A tale of two ponys: Ford Mustangs, that is
Like father, like son is the story with Joe Sepanik and his pair of four-wheeled steeds. In 1982, Joe watched his dad, Joe, buy a new, painted black Mustang hatchback from Suburban Ford (now Ron Hopkins Ford).
Ten years later, in 1993, Joe returned to the Elgin dealer and did the exact same thing as his father, buying himself a new, painted black Mustang hatchback, too.
When pops wasn't commuting, he used his 1982 ponycar for instruction, both at slow and higher speeds.
"I learned to drive stick shift on dad's car," recalls Joe, who lives in Hampshire. Once that skill was dialed in, Joe and his dad used the car for competing in area SCCA solo-racing events, too.
Joe grew to like the Mustang life so much that, upon his 1986 high school graduation, his parents offered the car to him at a reduced rate. He still has the car today and, together with his son, Ben, is lovingly giving it a much-needed refresh and overhaul.
As for his second steed? He bought his hatch to use every day but quickly found he liked it for going fast.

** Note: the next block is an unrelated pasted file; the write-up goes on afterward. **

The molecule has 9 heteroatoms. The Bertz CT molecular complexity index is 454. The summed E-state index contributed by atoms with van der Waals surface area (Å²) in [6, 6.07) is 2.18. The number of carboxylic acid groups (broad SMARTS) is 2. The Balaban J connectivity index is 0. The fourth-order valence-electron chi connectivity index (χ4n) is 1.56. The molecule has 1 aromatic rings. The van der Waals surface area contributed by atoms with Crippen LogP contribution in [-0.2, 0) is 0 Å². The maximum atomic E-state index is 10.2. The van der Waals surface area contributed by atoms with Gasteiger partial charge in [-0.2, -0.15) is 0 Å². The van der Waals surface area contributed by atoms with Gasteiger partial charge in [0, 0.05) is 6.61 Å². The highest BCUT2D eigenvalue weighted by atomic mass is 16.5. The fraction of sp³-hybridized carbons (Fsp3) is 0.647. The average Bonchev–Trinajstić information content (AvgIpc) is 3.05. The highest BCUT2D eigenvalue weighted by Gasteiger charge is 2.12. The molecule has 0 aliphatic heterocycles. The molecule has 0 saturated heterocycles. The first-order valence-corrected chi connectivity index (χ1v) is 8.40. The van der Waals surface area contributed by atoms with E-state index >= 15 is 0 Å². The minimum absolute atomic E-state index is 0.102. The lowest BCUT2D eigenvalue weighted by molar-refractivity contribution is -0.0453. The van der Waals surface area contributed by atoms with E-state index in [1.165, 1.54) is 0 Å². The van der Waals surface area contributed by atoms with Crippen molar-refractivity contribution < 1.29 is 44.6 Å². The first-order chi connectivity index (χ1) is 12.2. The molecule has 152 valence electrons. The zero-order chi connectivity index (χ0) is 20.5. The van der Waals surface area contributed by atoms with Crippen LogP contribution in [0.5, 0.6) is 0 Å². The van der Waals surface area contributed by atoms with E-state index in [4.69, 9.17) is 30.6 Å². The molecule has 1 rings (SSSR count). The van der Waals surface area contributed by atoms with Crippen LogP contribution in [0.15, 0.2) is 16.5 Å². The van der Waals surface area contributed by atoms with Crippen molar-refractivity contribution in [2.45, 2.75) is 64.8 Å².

"I picked it up from the lot with six miles on the odometer. By the time it hit 200, I was already ordering parts," laughs Joe.
While his dad and he carved up coned parking lot courses, this time around, Joe wanted to haul in a straight line.
"My in-laws live near Byron Dragway and I kept hearing the cars running," recalls Joe. "I remember thinking, 'I'd like to try that.' "
He did just that and over time, Joe has added more and more to make his Mustang go.
The stock engine was exchanged for a supercharged, 351-cubic-inch V-8. Joe installed a Trick Flow air intake and cylinder heads, a 70-millimeter throttle body and dual fuel pumps.
All told, the powertrain combo makes 660 horsepower to the rear wheels. In the quarter-mile, it can turn 10 seconds flat at 138 mph. The suspension was upgraded with tubular K-members, aftermarket struts, control arms and coil over shocks.
Even while making those modifications, Joe was still regularly driving the vehicle. For a spell, his family used it for longer jaunts, like vacations to see his sister in Cincinnati.
In 2014, the leadfoot decided to throttle back on the straight-line speed.
"The car had so much originality to it. The more horsepower you make, the more likely you are to break something," Joe says.
He changed gears, cleaning up his ride and making cosmetic changes to participate in the area show circuit.
"I bought the car because of my dad and also to learn how to work with my hands," Joe says. "It's been great to do both, while learning a lot of lessons along the way."
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